Spektr-RG (SRG) is an astrophysical space observatory, aimed at studying our Universe in the X-ray band of the electromagnetic spectrum once it is in position at the Lagrange point L2 of the Sun-Earth system, 1.5 million kilometers away from Earth.
The Spektr-RG astrophysical space observatory is developed by the Russian side under the Federal Space Program of Russia, section on Fundamental Space Research, by order of the Russian Academy of Sciences with the participation of Germany.
The driving scientific goal of the Spektr-RG observatory is to map all massive structures in the observable Universe in X-rays. This map will be essential to solve the core questions of modern cosmology: How do dark energy and dark matter affect formation of the large-scale structure of the Universe? What is cosmological evolution of supermassive black holes?
Spektr-RG is expected to find about 100,000 massive clusters of galaxies during the four-year survey mode, which means literally all such objects in the observable Universe. Furthermore, it will detect around three million supermassive black holes in active galactic nuclei (AGN), along with hundreds of thousands of stars with active coronae and accreting white dwarfs, tens of thousands of galaxies with active star formation. There might even be other objects of unknown nature. Spektr-RG will also study the hot interstellar and intergalactic medium, which is a source of bright X-ray emission.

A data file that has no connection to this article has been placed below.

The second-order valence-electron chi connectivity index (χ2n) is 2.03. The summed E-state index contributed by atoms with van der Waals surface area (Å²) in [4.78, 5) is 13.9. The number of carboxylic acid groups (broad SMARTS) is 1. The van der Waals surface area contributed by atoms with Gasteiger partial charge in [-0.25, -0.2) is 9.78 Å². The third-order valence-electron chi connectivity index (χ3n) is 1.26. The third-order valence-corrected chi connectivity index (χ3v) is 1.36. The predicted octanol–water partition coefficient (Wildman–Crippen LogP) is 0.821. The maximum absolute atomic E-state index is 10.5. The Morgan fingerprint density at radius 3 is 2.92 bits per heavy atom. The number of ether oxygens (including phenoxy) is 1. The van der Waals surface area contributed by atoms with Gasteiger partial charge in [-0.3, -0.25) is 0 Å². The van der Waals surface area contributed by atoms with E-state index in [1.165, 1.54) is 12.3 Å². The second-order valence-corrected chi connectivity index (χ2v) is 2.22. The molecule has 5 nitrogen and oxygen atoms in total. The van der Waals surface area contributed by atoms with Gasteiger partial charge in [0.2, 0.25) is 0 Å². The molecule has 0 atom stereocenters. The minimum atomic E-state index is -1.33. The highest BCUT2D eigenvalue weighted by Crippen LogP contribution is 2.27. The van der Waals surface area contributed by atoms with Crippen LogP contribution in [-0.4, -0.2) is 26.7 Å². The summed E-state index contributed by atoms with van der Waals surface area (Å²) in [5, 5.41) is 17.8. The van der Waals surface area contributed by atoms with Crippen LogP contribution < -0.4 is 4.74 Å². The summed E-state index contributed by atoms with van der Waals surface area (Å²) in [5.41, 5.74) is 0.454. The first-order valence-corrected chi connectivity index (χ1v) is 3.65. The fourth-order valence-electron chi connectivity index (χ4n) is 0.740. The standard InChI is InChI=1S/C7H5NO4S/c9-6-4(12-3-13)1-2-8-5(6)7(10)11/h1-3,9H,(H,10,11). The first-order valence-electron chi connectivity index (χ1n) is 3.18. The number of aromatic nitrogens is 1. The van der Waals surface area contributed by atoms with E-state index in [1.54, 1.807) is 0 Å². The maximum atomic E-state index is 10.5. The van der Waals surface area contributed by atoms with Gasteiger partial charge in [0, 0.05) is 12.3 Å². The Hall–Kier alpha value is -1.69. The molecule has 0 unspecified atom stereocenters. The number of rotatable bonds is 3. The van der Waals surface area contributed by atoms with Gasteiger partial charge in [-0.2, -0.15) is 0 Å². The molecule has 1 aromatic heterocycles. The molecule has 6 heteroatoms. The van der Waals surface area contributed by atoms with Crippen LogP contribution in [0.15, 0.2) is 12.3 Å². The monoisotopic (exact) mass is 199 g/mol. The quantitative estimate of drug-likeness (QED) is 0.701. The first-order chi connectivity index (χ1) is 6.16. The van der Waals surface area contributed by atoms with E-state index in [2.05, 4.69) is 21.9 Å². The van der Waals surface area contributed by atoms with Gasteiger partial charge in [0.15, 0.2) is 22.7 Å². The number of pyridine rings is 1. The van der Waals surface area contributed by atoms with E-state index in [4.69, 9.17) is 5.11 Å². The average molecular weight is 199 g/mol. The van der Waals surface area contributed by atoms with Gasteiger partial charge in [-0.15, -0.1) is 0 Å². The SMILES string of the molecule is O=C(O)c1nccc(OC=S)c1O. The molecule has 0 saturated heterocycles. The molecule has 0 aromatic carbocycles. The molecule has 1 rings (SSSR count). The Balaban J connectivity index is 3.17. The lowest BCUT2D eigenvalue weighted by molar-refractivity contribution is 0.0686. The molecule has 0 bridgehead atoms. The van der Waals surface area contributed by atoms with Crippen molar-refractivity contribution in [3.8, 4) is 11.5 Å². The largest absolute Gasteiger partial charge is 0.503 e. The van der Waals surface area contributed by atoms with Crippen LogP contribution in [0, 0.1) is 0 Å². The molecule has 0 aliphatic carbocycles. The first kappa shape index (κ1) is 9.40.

Main scientific tasks:
Spektr-RG carries two unique instruments, the eROSITA and ART-XC X-ray telescopes. Both exploit the principles of grazing incidence imaging X-ray optics:
- to carry out an all-sky survey in the soft X-ray range (0.3–11 keV) with outstanding sensitivity;
- to perform a detailed study of selected astrophysical objects during subsequent observations in the harder energy range up to 30 keV.
Further information is available on the project’s official web page (in Russian) and eRosita's official web page, hosted by Max-Planck's Institute for Extraterrestrial Physics
- ART-XC telescope (Russia) is built by the Space Research Institute of the Russian Academy of Sciences (IKI) and Russian Federal Nuclear Center.
- eROSITA telescope (Germany) is built by Max Planck Institute for Extraterrestrial Physics (MPE).
The telescopes are mounted onboard Navigator space platform built by Lavochkin Association (Russia) adapted for the tasks of the project.
The launch is planned in June 2019, from Baikonur, using Proton-M launcher and DM upper stage.
Spectrum-RG. Artist's view (c) IKI
One of the mirror systems for ART-XC (c) IKI
Assembling the electronics unit for ART-XC detectors (c) IKI